Belfast Telegraph

Home News Education

Pupils at Cliftonville Integrated Primary School in north Belfast take taxis after bus route axed

BY CHRIS KILPATRICK

Young pupils at an integrated primary are commuting home from school by taxi due to fears of sectarian attacks after Translink cut bus services.

The parents of up to 40 children are out of pocket after a bus service from Cliftonville Integrated Primary School in north Belfast was halted.

The children affected live in the Shankill area, many just a 10 minute walk from the school.

However, parents have said they are afraid to allow their children to walk home, given heightened sectarian tensions in the north of the city in recent months.

The school's principal, Brenda McMullen, said she was appalled by the removal of the bus service, which she fears could deter children from unionist and loyalist areas from attending the school.

"This is my 14th year in the job and the third time in 12 years a bus service from the Shankill area has been cut," she told the Belfast Telegraph.

"We feel we have been treated appallingly. There was no dialogue. We feel powerless. It is essential the school is fully accessible to all members of our community. It is vital for us as a school to maintain our links with those in the Shankill community."

Ms McMullen said she was informed of the bus service cut in June by email.

She said Translink made no effort to enter into dialogue with the school or parents of the pupils affected.

A father of a pupil at the school, who runs a local taxi firm, has laid on vehicles for the children.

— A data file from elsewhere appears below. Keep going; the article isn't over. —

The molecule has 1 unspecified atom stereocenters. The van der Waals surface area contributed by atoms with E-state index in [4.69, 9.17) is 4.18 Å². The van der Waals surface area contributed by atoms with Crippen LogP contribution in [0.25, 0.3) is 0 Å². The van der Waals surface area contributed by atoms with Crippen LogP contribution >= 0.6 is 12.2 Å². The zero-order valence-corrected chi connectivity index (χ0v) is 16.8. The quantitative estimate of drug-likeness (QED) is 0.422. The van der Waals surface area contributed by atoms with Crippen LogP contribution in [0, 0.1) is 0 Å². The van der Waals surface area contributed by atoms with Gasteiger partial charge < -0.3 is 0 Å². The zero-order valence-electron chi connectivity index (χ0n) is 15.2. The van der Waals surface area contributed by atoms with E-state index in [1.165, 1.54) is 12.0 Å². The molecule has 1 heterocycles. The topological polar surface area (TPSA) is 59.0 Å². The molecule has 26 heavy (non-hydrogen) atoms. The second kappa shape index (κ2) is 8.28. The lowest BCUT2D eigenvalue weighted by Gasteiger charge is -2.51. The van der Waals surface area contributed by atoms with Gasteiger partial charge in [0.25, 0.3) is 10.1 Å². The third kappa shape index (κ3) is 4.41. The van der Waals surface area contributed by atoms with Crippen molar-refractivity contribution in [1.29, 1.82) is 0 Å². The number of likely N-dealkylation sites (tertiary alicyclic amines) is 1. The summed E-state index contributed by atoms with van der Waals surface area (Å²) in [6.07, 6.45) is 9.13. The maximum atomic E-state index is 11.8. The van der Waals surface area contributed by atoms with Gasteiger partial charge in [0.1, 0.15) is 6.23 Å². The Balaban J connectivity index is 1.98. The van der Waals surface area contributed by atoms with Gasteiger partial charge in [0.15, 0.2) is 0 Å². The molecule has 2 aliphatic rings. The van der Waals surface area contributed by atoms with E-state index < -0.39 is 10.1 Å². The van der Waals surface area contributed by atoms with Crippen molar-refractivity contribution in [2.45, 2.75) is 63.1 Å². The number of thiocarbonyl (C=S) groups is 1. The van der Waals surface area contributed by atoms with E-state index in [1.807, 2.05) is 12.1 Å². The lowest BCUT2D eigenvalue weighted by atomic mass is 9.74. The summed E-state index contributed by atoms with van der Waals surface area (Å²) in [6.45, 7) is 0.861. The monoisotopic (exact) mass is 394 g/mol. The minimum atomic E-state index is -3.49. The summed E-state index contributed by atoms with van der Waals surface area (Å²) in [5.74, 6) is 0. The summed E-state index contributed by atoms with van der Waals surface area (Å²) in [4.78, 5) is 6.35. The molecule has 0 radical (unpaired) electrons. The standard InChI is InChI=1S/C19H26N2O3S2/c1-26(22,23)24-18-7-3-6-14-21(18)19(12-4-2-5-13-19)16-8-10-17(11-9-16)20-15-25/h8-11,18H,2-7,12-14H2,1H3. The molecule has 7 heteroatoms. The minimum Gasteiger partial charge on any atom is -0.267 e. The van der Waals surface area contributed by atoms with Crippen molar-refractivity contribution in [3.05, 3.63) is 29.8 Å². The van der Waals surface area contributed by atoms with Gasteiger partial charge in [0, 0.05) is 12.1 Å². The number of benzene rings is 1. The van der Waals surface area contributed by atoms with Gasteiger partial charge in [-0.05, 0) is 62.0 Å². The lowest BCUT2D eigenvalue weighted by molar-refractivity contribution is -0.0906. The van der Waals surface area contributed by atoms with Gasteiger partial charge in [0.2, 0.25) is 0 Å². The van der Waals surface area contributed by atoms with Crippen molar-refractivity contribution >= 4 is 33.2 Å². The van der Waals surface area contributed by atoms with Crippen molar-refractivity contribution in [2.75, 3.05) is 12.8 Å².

North Belfast community worker and PUP member Winston Irvine said: "We're relieved that parents working along with the principal, board of governors and the community have been able to come up with a short-term solution, but it is incumbent on Translink and other relevant authorities to step up to the plate and find a viable and long-term solution to the problem.

"As long-time advocates of integrated education, our concern is that the removal of the transport could deter and prove an obstructive barrier to parents who are considering sending their kids to the school, which obviously could prove detrimental."

A spokeswoman for Translink defended the company's move.

"Unfortunately, due to consistently low passenger numbers this particular service was unsustainable," she said. "We have engaged directly with the school, parents, education and library board along with local representatives to discuss alterative transport.

"We will be happy to further discuss this matter directly with school representatives."

Cliftonville Primary became an integrated school in 2008 and currently has 270 pupils.

QUOTES

"We feel we have been treated appallingly. There was no dialogue. We feel powerless.

"It is essential the school is fully accessible to all members of our community. It is vital for us as a school to maintain our links with those in the Shankill community."

Principal Brenda McMullen

Belfast Telegraph

Popular

From Belfast Telegraph